By now hopefully we’re all clear that mezcal is most definitely not tequila’s ‘smoky cousin’ (cringe). So what exactly are the differences and similarities between Mexico’s most popular agave spirits? Here we get into the basics of what makes each category unique as well as where they overlap. In addition to being well informed, knowing the differences may also help you choose which spirit will best suit your tastes and/or occasion.
The Common Ground
For starters, both spirits are agave spirits from Mexico. Mezcal actually predates tequila as we know it, making the tequila we know and love today a descendant of traditional and ancestral mezcal. The word ‘mezcal’ was the original word used to describe spirits derived from distilled cooked agave ferment, and tequila was initially differentiated by where it came from and for its particularly good quality. For example, the town of Tequila was famous for its mezcal, called ‘Vino de Mezcal de Tequila’ or ‘Agave Wine from Tequila’ in the first written records a few centuries ago. I like to think of it like squares and rectangles: not all rectangles are squares, but all squares are rectangles; similarly, not all mezcal is tequila, but all tequila is mezcal- historically speaking. Since then, Tequila the beverage has grown exponentially and evolved into a billion dollar international industry, eclipsing the popularity of its mother spirit for the better part of the last century.
The chemical process to go from agave in the field to spirit in the glass is also similar at a base level. From a macro point of view, both tequila and mezcal cook agave to turn starch into fermentable sugars, ferment the cooked agave, then distill it twice. There are key production differences on a micro that we’ll explore later.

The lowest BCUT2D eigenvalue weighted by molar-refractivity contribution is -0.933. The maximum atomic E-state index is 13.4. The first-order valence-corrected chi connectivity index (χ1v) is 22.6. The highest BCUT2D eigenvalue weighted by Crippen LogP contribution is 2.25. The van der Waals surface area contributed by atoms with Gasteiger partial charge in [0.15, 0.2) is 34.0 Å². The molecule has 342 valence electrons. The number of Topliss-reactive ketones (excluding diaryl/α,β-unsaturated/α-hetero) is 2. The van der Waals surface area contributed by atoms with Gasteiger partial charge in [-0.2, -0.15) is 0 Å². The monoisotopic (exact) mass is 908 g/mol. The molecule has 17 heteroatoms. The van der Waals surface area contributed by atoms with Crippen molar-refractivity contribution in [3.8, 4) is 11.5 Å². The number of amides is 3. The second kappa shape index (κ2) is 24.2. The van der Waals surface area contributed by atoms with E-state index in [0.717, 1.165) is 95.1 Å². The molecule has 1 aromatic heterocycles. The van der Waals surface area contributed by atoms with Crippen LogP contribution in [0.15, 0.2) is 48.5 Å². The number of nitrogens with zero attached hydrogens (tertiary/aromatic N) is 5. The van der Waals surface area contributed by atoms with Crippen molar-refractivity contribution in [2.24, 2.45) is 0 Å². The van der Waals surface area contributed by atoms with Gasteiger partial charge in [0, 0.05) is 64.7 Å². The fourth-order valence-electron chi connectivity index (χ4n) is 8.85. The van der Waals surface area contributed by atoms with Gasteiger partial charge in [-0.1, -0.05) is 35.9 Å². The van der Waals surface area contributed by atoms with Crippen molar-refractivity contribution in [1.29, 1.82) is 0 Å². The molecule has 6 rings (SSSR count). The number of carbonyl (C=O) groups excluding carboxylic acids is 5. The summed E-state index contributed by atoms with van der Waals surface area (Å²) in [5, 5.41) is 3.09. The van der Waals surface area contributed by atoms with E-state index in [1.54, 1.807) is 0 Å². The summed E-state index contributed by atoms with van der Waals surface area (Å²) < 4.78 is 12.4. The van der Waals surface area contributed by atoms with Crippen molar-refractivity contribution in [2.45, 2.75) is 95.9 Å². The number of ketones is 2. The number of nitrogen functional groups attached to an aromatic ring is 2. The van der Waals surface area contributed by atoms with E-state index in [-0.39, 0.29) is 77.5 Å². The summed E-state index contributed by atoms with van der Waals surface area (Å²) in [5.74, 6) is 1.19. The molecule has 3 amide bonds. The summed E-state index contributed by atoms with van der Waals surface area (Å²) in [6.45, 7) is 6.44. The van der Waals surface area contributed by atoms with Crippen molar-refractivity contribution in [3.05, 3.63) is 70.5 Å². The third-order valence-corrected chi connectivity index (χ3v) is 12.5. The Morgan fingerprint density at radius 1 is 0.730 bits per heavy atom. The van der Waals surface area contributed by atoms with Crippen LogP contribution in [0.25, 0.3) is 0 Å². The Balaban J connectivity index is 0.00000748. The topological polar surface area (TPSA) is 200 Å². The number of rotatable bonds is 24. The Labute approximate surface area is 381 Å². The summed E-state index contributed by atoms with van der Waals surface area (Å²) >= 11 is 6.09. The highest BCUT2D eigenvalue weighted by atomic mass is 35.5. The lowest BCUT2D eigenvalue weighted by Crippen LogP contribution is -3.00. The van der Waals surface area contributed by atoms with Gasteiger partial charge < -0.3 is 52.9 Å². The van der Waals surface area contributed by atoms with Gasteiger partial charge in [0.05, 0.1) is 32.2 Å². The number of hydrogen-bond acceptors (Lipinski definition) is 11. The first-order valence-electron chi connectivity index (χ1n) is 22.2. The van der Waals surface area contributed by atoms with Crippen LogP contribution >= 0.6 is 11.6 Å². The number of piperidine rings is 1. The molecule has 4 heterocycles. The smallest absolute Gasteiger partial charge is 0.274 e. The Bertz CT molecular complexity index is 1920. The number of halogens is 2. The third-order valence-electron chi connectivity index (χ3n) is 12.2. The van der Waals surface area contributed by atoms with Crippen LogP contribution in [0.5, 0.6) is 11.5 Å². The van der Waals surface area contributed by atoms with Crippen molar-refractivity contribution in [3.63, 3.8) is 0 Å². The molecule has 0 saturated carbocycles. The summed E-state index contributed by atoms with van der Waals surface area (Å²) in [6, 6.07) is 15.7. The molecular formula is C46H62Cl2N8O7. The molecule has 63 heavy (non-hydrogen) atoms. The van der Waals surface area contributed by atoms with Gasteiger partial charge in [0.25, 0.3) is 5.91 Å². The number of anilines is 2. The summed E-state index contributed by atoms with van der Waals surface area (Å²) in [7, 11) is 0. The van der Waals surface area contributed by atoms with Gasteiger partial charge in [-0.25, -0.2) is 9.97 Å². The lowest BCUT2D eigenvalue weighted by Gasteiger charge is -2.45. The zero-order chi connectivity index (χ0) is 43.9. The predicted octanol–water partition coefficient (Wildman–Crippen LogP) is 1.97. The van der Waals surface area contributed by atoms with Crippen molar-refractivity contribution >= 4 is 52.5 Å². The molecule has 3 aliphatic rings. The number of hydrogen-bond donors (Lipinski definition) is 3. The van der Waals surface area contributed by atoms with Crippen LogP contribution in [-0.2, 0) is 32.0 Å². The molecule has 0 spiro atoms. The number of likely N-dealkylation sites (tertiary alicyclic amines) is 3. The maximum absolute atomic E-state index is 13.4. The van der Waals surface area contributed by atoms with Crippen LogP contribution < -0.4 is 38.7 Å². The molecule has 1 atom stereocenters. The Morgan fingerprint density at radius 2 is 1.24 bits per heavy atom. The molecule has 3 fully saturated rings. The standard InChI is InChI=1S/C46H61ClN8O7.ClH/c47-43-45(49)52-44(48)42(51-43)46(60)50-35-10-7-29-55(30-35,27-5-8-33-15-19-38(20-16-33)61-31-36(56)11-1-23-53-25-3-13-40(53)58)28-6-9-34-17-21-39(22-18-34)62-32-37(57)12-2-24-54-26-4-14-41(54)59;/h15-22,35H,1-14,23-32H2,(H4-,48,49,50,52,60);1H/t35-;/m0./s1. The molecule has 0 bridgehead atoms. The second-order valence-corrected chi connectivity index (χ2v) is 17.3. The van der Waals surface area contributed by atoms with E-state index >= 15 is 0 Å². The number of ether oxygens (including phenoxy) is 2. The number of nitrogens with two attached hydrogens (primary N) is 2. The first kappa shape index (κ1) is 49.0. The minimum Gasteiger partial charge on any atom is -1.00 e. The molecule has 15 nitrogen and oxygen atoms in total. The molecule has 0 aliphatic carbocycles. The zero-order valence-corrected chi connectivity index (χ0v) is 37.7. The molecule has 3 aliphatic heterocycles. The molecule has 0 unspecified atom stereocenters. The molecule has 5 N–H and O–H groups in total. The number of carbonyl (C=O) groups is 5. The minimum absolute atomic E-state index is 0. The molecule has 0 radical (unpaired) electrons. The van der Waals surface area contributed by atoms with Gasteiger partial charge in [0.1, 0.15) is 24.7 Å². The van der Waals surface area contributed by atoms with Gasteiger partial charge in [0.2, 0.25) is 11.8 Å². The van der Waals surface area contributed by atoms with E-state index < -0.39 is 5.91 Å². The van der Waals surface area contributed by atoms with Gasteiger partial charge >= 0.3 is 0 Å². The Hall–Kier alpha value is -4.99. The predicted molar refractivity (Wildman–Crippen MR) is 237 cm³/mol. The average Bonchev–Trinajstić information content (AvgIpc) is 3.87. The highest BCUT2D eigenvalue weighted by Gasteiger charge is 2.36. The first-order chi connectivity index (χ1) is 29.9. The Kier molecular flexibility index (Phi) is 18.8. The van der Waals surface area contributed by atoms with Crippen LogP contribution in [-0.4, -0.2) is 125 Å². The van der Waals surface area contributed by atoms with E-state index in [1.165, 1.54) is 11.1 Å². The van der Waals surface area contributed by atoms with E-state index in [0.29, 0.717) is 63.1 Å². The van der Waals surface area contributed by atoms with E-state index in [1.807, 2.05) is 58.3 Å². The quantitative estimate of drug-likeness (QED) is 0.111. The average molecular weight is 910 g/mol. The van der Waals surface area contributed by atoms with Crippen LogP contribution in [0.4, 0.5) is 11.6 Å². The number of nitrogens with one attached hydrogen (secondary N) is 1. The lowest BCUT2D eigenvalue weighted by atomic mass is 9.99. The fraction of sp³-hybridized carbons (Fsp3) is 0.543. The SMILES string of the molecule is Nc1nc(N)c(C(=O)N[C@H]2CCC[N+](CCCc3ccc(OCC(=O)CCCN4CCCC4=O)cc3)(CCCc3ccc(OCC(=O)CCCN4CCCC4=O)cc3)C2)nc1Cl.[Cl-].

Both spirits also have their own Denominations of Origin, a set of geographical and production rules and regulations that are required to use the terms ‘Tequila’ and ‘Mezcal’ respectively. Theoretically the DO’s protect the culture and heritage of the spirits, similar to other DOs for Champagne and Parmesan cheese, for example.
Where this gets tricky is the word mezcal can be used historically- meaning agave spirits from Mexico, of which there are many sub-varieties with their own regional names; and the word mezcal can also be used in the legal sense, which refers to the DO registered and protected spirits. With a firm understanding that mezcal is the historical umbrella category that encompasses all cooked agave spirits from Mexico, we can turn our focus to the differences between the legally protected beverages: Tequila & Mezcal.
The biggest and most significant difference is the options in each category. Tequila is made from one agave variety of one species, almost exclusively from one general region of Mexico- in and around the town of Tequila. Mezcal can be made from many species of agave, about 40- each of which have subvarieties, and both historically and legally come from all over Mexico. The vast possibilities for mezcal, with the varieties of agave, soil types and climates of different regions, along with the customs and traditions of distinct regions, means that mezcal has exponentially more variety than tequila.
While the chemistry basics of production are the same, the way in which they are produced also vary greatly and heavily influence characteristic flavor profiles we have come to associate with each spirit. The distinctions start from the germination or propagation of the plants themselves. All Tequila is made from the Tequilana Blue Weber agave, and the vast majority of the plants are clones, reproduced by rhizomes also known as hijuelos. Most of what is in the ground now are clones of clones of clones of clones, etc. While other varieties used to make Mezcal also reproduce this way and clones are very popular, we see way more sexual reproduction and biodiversity among agaves that are destined to be Mezcal versus Tequila. In fact, this is a deliberate focus for many artisanal producers and agave growers in Mezcal regions.
This distinction can also be appreciated when looking at how the plants grow. In Tequila, all plants are cultivated, typically in neat rows in large plantations. Plantations of Mezcal-destined agaves also exist all over Mexico, but there is also semi-wild cultivation which places agaves in their natural wild habitat to mature; as well as wild agaves that are harvested as they become ripe. Harvesting neat rows of agaves is a lot easier than harvesting them one by one from a steep mountainside.